Being prepared for an emergency on your dairy can significantly improve recovery time from an unexpected incident.
Concentrated Animal Feeding Operations
All Concentrated Animal Feeding Operations Content
As livestock producers, we should know the dangers of manure pit gases. As safety equipment improves with advancements in technology, we must provide training on proper manure handling safety protocols and the use of equipment.
Many producers know and understand the risks associated with confined manure handling systems, but accidents and deaths still occur because unwarranted risks are taken as manure is being handled and removed from the systems.
August 10, 2020
Due to the COVID-19 pandemic, the environmental training session for operators of Concentrated Animal Feeding Operations (CAFOs), originally scheduled for Wednesday, June 17, has been canceled.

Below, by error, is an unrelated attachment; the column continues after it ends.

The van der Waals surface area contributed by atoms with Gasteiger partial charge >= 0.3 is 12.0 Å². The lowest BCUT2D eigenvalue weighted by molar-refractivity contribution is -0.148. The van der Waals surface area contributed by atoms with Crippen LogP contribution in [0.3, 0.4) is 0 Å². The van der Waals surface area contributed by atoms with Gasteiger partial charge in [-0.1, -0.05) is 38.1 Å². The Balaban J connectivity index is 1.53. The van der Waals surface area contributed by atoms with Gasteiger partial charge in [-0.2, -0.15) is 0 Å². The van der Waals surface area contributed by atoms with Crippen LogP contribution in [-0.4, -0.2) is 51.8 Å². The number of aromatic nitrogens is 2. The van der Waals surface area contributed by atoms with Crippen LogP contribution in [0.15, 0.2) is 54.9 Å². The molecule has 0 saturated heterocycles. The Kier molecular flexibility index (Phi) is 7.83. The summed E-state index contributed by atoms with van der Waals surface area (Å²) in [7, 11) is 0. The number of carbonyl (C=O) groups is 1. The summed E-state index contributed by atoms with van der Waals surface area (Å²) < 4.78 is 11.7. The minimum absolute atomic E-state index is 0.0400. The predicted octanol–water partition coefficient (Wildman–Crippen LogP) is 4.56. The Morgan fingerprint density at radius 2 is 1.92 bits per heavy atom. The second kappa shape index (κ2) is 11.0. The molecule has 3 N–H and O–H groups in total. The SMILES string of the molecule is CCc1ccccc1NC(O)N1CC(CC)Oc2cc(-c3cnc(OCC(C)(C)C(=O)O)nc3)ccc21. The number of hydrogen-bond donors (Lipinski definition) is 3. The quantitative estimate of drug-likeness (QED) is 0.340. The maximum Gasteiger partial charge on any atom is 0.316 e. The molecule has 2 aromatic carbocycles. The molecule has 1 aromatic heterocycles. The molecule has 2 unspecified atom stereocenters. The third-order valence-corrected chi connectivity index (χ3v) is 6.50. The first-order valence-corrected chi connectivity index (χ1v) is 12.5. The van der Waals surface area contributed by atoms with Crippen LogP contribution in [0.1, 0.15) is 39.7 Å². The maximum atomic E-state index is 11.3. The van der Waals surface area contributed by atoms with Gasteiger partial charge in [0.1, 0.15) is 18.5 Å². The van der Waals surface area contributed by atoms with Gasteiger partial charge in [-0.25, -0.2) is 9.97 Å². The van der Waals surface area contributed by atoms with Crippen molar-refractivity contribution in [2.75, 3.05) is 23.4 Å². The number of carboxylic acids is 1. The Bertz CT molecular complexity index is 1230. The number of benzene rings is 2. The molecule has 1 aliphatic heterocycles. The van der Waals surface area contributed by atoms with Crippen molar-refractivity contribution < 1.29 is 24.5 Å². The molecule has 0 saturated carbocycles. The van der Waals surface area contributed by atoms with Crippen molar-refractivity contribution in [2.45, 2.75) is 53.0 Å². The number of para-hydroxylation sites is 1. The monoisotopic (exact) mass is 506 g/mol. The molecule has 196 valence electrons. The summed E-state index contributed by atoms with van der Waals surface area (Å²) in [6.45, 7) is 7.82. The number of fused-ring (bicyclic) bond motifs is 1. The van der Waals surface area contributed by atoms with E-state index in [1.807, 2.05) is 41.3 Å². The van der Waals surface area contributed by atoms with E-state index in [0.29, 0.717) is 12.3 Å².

Livestock producers have many daily responsibilities when it comes to caring for and protecting their animals. One responsibility is to remain vigilant regarding individuals that oppose the use of animals for food or other purposes.
SDSU Extension will host a livestock environmental training program for concentrated animal feeding operations on December 2 at 8:30 AM CST at the Crossroads Convention Center in Huron (100 Fourth St. S.W. in Huron, 57350).
With the recent flooding that the region has experienced and snowmelt that is yet to come, it is essential for livestock operators with animal waste management systems to regularly check on structures in order to prevent a manure storage spill.
It’s always nice to learn what others have done before investing in new facilities or updating existing facilities for your farm or ranch.
In June 2015, the FDA finalized the Veterinary Feed Directive (VFD) rule pertaining to how feed-grade antibiotics can be used for livestock. Since then, there have been several meetings hosted across the state and country for producers, veterinarians and feed mills/ feed distributors discussing the details of these changes and how all parties will need to work together to follow new FDA guidelines for feeding antibiotics to livestock.